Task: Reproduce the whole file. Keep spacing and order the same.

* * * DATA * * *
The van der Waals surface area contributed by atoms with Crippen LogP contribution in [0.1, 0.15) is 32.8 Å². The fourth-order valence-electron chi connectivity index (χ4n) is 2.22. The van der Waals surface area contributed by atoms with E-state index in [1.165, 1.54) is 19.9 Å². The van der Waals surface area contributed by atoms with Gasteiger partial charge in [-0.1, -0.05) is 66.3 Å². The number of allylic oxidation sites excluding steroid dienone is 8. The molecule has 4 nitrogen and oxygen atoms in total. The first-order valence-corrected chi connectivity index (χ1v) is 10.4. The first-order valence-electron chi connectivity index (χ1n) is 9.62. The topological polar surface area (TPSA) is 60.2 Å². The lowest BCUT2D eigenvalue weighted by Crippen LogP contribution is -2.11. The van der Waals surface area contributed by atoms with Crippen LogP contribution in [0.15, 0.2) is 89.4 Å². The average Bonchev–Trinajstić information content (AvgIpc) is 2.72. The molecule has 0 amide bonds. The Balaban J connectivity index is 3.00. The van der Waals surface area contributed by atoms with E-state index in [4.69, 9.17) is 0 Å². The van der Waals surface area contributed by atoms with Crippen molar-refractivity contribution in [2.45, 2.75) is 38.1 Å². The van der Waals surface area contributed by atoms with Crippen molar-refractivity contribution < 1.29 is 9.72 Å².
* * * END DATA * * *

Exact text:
The van der Waals surface area contributed by atoms with Crippen LogP contribution in [0.1, 0.15) is 32.8 Å². The fourth-order valence-electron chi connectivity index (χ4n) is 2.22. The van der Waals surface area contributed by atoms with E-state index in [1.165, 1.54) is 19.9 Å². The van der Waals surface area contributed by atoms with Gasteiger partial charge in [-0.1, -0.05) is 66.3 Å². The number of allylic oxidation sites excluding steroid dienone is 8. The molecule has 4 nitrogen and oxygen atoms in total. The first-order valence-corrected chi connectivity index (χ1v) is 10.4. The first-order valence-electron chi connectivity index (χ1n) is 9.62. The topological polar surface area (TPSA) is 60.2 Å². The lowest BCUT2D eigenvalue weighted by Crippen LogP contribution is -2.11. The van der Waals surface area contributed by atoms with Crippen LogP contribution in [0.15, 0.2) is 89.4 Å². The average Bonchev–Trinajstić information content (AvgIpc) is 2.72. The molecule has 0 amide bonds. The Balaban J connectivity index is 3.00. The van der Waals surface area contributed by atoms with E-state index in [4.69, 9.17) is 0 Å². The van der Waals surface area contributed by atoms with Crippen molar-refractivity contribution in [2.45, 2.75) is 38.1 Å². The van der Waals surface area contributed by atoms with Crippen molar-refractivity contribution < 1.29 is 9.72 Å².